Fire crews, backed with better weather conditions, began gaining the upper hand on the Radford fire south of Big Bear Lake, continuing to hold it to 1,088 acres while increasing containment to 59% as of Friday morning, Sept. 9, officials said.
Rain dampened the fire, helping to prompt officials downgraded evacuation orders to evacuation warnings.
“Crews and engines will continue to strengthen control lines and mop up to further secure control lines,” officials said in a morning update.
The Big Bear area received some early reprieve from the heat wave on Thursday thanks to cloud cover, reduced temperatures and higher humidity from Tropical Storm Kay — but that storm could bring “a variety of weather hazards over the fire through the weekend,” the officials said.
Chief among those is the potential wind gusts Friday morning, Sept. 9, that could reach near 50 miles per hour in places by mid-afternoon, officials said. Those gusts could cause fire flare-ups. Flash flooding and debris flows are possible into Saturday night, Sept. 10.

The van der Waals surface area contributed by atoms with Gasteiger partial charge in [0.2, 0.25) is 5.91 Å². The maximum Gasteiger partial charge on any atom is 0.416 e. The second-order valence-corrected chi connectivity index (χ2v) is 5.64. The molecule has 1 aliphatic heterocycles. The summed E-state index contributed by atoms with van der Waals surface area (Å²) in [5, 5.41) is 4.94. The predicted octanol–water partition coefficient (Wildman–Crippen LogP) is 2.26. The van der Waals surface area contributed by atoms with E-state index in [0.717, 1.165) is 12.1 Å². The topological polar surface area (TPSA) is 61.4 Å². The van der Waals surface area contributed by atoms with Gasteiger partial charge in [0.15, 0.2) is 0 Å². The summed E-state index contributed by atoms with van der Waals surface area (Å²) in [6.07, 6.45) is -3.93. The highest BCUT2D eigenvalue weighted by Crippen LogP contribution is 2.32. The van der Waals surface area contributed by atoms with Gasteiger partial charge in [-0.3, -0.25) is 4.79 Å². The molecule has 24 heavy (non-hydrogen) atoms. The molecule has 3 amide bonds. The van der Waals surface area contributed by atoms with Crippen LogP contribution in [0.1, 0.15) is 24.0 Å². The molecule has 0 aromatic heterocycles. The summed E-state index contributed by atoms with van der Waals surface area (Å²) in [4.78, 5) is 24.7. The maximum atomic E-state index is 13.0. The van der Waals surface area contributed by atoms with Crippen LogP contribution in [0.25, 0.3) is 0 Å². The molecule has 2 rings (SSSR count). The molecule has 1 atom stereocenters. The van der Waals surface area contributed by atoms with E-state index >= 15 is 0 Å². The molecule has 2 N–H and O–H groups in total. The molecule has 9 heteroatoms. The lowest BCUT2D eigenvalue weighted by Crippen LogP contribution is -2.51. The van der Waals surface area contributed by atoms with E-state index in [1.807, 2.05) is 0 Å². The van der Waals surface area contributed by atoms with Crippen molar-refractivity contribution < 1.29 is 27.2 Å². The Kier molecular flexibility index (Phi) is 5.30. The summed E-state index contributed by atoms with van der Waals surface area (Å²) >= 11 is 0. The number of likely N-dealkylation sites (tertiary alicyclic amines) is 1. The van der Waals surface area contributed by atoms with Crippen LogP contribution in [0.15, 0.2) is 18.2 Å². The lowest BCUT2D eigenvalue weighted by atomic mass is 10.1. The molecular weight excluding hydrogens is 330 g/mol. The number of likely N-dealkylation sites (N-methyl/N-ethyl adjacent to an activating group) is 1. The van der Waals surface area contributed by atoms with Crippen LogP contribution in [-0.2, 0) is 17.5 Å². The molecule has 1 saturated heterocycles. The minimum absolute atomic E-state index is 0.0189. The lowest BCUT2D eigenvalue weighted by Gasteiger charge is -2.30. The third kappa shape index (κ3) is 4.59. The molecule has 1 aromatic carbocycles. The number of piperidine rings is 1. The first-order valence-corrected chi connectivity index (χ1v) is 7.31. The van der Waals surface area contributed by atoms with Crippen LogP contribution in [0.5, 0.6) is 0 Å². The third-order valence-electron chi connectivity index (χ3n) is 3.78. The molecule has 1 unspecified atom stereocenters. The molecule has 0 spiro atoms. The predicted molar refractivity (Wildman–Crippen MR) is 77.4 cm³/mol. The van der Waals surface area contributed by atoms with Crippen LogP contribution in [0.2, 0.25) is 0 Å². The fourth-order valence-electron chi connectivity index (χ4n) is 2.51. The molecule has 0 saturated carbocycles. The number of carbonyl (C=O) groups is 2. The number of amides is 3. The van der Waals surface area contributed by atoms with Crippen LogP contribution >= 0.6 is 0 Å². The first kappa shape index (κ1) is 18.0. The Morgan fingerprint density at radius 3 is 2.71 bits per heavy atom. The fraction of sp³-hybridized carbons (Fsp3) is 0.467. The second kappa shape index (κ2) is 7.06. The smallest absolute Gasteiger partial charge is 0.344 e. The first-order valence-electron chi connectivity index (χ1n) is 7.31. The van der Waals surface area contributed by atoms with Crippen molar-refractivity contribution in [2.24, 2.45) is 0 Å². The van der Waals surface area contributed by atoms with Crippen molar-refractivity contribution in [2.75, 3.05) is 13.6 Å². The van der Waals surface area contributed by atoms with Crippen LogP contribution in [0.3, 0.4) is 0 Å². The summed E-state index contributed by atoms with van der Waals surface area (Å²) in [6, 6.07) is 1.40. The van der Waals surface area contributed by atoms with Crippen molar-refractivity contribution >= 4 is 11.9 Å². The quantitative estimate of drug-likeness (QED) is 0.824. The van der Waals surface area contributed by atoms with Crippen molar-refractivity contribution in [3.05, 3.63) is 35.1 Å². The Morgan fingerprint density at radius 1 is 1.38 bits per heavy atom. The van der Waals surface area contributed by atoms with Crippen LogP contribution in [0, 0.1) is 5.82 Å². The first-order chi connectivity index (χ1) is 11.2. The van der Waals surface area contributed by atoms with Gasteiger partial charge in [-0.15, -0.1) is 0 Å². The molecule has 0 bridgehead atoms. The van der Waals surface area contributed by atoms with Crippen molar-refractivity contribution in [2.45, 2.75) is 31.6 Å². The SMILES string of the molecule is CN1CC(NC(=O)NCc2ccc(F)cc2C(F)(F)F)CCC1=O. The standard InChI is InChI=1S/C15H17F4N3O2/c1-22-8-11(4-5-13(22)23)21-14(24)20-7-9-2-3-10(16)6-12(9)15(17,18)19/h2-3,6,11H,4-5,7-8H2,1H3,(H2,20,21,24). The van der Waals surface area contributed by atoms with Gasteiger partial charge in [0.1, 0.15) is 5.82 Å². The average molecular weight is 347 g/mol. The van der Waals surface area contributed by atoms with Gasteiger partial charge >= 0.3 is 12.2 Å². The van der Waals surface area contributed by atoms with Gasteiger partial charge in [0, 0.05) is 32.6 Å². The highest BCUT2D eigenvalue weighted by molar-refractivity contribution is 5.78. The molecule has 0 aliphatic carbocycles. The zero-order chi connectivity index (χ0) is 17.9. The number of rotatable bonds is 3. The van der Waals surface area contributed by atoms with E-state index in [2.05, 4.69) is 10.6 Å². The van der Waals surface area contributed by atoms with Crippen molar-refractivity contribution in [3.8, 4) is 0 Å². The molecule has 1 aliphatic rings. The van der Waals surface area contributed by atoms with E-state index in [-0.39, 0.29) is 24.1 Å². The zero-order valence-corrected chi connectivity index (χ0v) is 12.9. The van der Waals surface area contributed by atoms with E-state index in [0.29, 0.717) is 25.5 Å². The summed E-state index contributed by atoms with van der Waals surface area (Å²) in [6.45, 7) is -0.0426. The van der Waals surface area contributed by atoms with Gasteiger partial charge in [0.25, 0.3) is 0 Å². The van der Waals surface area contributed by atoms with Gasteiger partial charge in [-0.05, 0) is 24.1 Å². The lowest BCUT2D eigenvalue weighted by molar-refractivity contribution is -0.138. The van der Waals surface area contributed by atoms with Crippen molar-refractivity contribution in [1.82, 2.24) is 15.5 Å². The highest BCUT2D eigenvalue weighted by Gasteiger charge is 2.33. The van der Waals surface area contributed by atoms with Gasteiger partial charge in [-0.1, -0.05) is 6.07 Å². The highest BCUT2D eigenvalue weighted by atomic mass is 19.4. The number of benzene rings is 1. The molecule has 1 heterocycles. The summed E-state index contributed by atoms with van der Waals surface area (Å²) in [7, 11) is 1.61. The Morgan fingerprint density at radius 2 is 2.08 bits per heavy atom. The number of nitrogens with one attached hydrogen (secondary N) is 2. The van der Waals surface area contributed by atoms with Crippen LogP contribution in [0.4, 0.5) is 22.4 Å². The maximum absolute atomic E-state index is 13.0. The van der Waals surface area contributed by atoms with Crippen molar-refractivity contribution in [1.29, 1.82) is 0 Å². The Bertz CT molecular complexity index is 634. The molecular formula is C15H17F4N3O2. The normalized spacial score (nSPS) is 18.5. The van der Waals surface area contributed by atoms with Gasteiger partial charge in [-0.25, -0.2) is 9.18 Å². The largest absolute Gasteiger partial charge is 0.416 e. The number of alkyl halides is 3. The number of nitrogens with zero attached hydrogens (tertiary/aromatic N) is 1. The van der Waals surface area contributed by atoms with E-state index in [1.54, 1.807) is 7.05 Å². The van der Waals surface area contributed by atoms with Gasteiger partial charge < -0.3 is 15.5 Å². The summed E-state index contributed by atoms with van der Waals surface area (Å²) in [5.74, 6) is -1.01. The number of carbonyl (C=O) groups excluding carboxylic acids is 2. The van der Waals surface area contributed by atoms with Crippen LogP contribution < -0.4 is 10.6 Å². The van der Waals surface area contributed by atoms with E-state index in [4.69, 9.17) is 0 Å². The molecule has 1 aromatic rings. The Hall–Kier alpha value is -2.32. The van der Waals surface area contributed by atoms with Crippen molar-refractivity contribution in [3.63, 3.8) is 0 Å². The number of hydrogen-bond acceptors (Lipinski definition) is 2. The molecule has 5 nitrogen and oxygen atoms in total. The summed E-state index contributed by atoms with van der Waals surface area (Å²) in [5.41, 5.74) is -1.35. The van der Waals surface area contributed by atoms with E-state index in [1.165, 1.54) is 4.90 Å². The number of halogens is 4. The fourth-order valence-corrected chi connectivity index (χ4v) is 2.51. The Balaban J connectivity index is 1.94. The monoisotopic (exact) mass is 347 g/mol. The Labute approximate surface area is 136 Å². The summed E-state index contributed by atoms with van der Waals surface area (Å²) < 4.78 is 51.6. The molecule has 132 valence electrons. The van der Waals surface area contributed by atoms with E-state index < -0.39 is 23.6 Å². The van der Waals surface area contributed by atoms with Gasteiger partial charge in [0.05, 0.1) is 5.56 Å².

Rainfall, also anticipated in the afternoon, could help.
The Radford fire was first reported by a Forest Service helicopter during a lightning-reconnaissance flight around 1:30 p.m. Monday, and ballooned to nearly 1,100 acres by mid-week, officials have said. The fire’s cause remained under investigation.
It was burning between Barton Flats and the Snow Summit ski resort, coming to within about three-quarters of a mile from homes and cabins in the Moonridge neighborhood, one of the areas previously under evacuation orders.
Containment, the percentage of the blaze’s boundary that officials believe will not grow because of firefighters’ work or natural terrain, had been 2% for days — until being significantly upgraded Thursday and again on Friday morning.
More than 630 fire personnel were battling the blaze.
Areas with Evacuation warnings were open to residents only.
State Route 38 was reopened in both directions on Thursday. However, officials warned, motorists to avoid traveling the roadway near the El Dorado burn scar because of the potential for flash flooding and debris flows.
Because of the fire and the potential changing weather conditions, the Big Bear Alpine Zoo extended its closure through Friday.